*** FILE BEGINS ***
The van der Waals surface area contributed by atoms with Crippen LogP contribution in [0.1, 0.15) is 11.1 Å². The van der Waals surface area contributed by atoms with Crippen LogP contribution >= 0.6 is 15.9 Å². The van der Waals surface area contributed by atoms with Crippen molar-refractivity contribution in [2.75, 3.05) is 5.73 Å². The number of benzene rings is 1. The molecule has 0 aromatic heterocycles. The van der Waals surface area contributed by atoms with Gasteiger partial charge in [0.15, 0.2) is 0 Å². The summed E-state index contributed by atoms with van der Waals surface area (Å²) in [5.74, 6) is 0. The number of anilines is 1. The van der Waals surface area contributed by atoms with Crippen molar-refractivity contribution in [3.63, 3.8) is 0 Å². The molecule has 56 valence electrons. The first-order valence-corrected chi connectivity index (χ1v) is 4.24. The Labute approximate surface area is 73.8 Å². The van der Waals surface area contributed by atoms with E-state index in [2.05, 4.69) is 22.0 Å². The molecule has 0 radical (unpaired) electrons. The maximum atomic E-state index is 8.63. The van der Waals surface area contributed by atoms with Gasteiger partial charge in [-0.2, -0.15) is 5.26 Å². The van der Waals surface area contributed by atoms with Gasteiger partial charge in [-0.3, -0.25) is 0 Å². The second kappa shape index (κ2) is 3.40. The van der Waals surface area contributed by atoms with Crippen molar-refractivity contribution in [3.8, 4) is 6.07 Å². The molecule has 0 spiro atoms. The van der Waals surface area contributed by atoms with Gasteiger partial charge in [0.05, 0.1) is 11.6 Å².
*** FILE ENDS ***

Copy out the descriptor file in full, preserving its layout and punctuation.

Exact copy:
The van der Waals surface area contributed by atoms with Crippen LogP contribution in [0.1, 0.15) is 11.1 Å². The van der Waals surface area contributed by atoms with Crippen LogP contribution >= 0.6 is 15.9 Å². The van der Waals surface area contributed by atoms with Crippen molar-refractivity contribution in [2.75, 3.05) is 5.73 Å². The number of benzene rings is 1. The molecule has 0 aromatic heterocycles. The van der Waals surface area contributed by atoms with Gasteiger partial charge in [0.15, 0.2) is 0 Å². The summed E-state index contributed by atoms with van der Waals surface area (Å²) in [5.74, 6) is 0. The number of anilines is 1. The van der Waals surface area contributed by atoms with Crippen molar-refractivity contribution in [3.63, 3.8) is 0 Å². The molecule has 56 valence electrons. The first-order valence-corrected chi connectivity index (χ1v) is 4.24. The Labute approximate surface area is 73.8 Å². The van der Waals surface area contributed by atoms with E-state index in [2.05, 4.69) is 22.0 Å². The molecule has 0 radical (unpaired) electrons. The maximum atomic E-state index is 8.63. The van der Waals surface area contributed by atoms with Gasteiger partial charge in [-0.2, -0.15) is 5.26 Å². The van der Waals surface area contributed by atoms with Gasteiger partial charge in [-0.3, -0.25) is 0 Å². The second kappa shape index (κ2) is 3.40. The van der Waals surface area contributed by atoms with Crippen molar-refractivity contribution in [3.8, 4) is 6.07 Å². The molecule has 0 spiro atoms. The van der Waals surface area contributed by atoms with Gasteiger partial charge in [0.05, 0.1) is 11.6 Å².